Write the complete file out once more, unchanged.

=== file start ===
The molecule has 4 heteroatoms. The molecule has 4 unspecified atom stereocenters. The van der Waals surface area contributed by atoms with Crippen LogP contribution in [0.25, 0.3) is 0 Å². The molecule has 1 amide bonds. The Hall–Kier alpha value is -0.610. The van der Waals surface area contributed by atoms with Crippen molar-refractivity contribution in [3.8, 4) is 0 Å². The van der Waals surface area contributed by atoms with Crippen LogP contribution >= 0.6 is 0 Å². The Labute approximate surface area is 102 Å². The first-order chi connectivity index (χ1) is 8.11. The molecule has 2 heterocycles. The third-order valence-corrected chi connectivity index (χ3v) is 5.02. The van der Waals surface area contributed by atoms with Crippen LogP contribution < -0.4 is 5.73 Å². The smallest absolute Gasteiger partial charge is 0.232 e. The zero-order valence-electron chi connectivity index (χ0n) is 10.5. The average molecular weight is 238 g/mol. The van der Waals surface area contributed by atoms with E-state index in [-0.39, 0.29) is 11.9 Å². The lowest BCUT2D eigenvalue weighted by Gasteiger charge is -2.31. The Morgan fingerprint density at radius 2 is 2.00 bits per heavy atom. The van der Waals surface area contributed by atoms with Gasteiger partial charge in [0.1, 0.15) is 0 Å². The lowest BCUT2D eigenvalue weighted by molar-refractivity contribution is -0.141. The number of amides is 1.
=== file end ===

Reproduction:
The molecule has 4 heteroatoms. The molecule has 4 unspecified atom stereocenters. The van der Waals surface area contributed by atoms with Crippen LogP contribution in [0.25, 0.3) is 0 Å². The molecule has 1 amide bonds. The Hall–Kier alpha value is -0.610. The van der Waals surface area contributed by atoms with Crippen molar-refractivity contribution in [3.8, 4) is 0 Å². The van der Waals surface area contributed by atoms with Crippen LogP contribution >= 0.6 is 0 Å². The Labute approximate surface area is 102 Å². The first-order chi connectivity index (χ1) is 8.11. The molecule has 2 heterocycles. The third-order valence-corrected chi connectivity index (χ3v) is 5.02. The van der Waals surface area contributed by atoms with Crippen LogP contribution < -0.4 is 5.73 Å². The smallest absolute Gasteiger partial charge is 0.232 e. The zero-order valence-electron chi connectivity index (χ0n) is 10.5. The average molecular weight is 238 g/mol. The van der Waals surface area contributed by atoms with E-state index in [-0.39, 0.29) is 11.9 Å². The lowest BCUT2D eigenvalue weighted by Gasteiger charge is -2.31. The Morgan fingerprint density at radius 2 is 2.00 bits per heavy atom. The van der Waals surface area contributed by atoms with Gasteiger partial charge in [0.1, 0.15) is 0 Å². The lowest BCUT2D eigenvalue weighted by molar-refractivity contribution is -0.141. The number of amides is 1.